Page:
A people-based approach to product management

Product management is an important part of the human-centred design process, as promoted by the UK Government Digital Service, amongst others. It can be focussed on the external market or on the internal technology. However, there’s currently a shifting focus towards an empathetic, people-based approach.

We’re often told to consider the following when it comes to creating products:

  • experience
  • engagement
  • emotion

However, we also need to have empathy with the people who will buy, use, and experience your products or services.

This is crucial to creating products people love.

Watch Jon Kolko, author of “Well-Designed,” talk about how an end to end process that uses empathy to create products that seem as though they have a personality, or even a soul and which providing deep, meaningful engagement to people that use those products or services.

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Why we need good news

There’s plenty of bad things happening in the world and it seems like we’re often lurching from one tragedy to the next, or trying to take in simultaneous horrors all over the world.

It can feel like journalism and news media revels in communicating the most depressing details of every tragedy. Whether this is driven by a need to fill airtime on 24-hour news channels with live coverage of unfolding events, a rush for ratings or awards, or to fulfil our psychological need for bad news, it’s no exaggeration to say that negative journalism is having an impact on society.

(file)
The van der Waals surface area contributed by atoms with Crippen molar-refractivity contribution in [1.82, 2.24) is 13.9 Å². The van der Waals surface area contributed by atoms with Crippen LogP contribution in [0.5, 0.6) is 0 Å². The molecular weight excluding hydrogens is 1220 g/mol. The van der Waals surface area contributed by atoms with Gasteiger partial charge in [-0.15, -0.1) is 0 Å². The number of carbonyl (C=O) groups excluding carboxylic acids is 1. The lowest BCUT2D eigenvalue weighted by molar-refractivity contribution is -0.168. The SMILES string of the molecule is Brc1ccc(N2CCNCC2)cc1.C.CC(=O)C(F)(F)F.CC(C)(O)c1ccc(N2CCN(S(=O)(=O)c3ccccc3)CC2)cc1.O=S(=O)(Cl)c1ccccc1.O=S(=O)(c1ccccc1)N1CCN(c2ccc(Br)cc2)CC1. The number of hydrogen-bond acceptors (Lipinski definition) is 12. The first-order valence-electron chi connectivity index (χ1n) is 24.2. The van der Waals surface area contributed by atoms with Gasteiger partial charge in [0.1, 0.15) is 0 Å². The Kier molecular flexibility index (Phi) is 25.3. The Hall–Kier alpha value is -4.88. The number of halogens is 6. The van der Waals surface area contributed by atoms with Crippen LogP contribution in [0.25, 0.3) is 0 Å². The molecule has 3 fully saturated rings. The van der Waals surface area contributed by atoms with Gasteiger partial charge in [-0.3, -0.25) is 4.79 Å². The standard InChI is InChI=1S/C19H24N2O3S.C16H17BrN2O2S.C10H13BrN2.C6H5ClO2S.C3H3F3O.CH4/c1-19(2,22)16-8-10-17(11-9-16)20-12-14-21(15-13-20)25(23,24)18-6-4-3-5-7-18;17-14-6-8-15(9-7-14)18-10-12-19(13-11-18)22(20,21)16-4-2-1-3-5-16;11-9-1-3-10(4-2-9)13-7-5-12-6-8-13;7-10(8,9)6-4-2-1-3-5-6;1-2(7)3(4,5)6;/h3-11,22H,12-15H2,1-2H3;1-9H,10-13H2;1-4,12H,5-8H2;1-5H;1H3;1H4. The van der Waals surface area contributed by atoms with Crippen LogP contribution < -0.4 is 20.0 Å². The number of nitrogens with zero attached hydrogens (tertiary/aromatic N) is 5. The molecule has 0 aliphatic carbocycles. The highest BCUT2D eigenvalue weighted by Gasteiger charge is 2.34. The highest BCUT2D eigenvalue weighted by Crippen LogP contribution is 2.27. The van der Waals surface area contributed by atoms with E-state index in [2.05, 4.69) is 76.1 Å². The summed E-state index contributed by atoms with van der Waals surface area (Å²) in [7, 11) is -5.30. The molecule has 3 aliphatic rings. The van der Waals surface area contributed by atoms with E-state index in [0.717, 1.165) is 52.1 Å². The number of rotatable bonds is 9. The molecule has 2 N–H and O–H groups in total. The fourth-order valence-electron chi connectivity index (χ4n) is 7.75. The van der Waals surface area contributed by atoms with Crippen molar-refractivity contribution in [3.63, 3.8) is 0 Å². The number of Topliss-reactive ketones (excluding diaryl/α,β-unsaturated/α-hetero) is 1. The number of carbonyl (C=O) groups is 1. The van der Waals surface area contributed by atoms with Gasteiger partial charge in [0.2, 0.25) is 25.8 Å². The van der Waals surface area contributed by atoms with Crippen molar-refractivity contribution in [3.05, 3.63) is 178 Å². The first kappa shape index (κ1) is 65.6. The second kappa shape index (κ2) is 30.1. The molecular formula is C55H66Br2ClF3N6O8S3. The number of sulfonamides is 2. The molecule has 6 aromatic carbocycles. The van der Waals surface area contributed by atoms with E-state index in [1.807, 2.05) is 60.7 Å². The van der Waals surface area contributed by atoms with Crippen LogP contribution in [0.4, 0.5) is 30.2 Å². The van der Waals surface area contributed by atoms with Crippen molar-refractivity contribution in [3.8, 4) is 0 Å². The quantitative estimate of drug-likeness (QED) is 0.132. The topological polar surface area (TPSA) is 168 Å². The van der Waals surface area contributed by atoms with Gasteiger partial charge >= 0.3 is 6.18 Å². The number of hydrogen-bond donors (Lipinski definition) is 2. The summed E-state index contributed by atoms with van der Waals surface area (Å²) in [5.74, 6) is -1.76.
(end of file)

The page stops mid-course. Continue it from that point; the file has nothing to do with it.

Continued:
Negative journalism perpetuates stereotypes of individuals, groups and entire communities, whether its harming the job prospects of young people, demonising people on benefits or contributing to anti-immigrant political rhetoric. News journalism has been used by politicians to “bury bad news” among even worse news and by police to insinuate complicity in tragedies.

Bad news is also bad for our health. Studies show that exposure to a typical news story results in a drop in mood in most people – up to 38% in women and 20% in men.

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Arbejdsglæde / Happiness at work

What is Arbejdsglæde?

Arbejdsglæde is a Danish word meaning literally “work gladness/joy”. There are apparently similar words in the other Scandinavian languages, and also in Dutch (arbeidsvreugde) and German (Arbeitszufriedenheit). The closest equivalent in English is job satisfaction, though this doesn’t seem to have quite the same meaning as the Danish one.
(Source: Omniglot)